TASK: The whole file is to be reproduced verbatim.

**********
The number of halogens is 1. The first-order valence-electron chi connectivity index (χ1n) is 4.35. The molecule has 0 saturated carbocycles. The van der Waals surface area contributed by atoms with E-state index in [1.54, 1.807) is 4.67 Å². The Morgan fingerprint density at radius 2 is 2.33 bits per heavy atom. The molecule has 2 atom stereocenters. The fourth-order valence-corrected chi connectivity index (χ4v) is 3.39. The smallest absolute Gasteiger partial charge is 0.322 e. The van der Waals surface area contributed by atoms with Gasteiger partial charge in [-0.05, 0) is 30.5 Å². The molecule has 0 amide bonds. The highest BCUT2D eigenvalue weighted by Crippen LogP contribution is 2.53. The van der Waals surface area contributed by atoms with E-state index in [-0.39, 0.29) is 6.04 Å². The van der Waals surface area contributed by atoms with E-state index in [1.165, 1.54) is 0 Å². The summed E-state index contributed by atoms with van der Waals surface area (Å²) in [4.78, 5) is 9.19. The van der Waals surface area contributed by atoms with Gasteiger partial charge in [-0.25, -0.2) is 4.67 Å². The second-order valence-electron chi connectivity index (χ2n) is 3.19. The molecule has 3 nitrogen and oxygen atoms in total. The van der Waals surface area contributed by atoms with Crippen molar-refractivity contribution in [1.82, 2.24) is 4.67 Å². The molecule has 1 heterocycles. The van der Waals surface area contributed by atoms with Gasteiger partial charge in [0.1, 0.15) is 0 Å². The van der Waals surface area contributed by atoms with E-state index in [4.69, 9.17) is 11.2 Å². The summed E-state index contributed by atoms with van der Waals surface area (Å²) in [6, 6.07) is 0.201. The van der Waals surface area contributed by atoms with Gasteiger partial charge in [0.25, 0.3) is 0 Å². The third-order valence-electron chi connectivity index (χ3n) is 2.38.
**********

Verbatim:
The number of halogens is 1. The first-order valence-electron chi connectivity index (χ1n) is 4.35. The molecule has 0 saturated carbocycles. The van der Waals surface area contributed by atoms with E-state index in [1.54, 1.807) is 4.67 Å². The Morgan fingerprint density at radius 2 is 2.33 bits per heavy atom. The molecule has 2 atom stereocenters. The fourth-order valence-corrected chi connectivity index (χ4v) is 3.39. The smallest absolute Gasteiger partial charge is 0.322 e. The van der Waals surface area contributed by atoms with Gasteiger partial charge in [-0.05, 0) is 30.5 Å². The molecule has 0 amide bonds. The highest BCUT2D eigenvalue weighted by Crippen LogP contribution is 2.53. The van der Waals surface area contributed by atoms with E-state index in [-0.39, 0.29) is 6.04 Å². The van der Waals surface area contributed by atoms with E-state index in [1.165, 1.54) is 0 Å². The summed E-state index contributed by atoms with van der Waals surface area (Å²) in [4.78, 5) is 9.19. The van der Waals surface area contributed by atoms with Gasteiger partial charge in [-0.25, -0.2) is 4.67 Å². The second-order valence-electron chi connectivity index (χ2n) is 3.19. The molecule has 3 nitrogen and oxygen atoms in total. The van der Waals surface area contributed by atoms with Crippen molar-refractivity contribution in [1.82, 2.24) is 4.67 Å². The molecule has 1 heterocycles. The van der Waals surface area contributed by atoms with Gasteiger partial charge in [0.1, 0.15) is 0 Å². The van der Waals surface area contributed by atoms with E-state index in [4.69, 9.17) is 11.2 Å². The summed E-state index contributed by atoms with van der Waals surface area (Å²) in [6, 6.07) is 0.201. The van der Waals surface area contributed by atoms with Gasteiger partial charge in [0.25, 0.3) is 0 Å². The third-order valence-electron chi connectivity index (χ3n) is 2.38.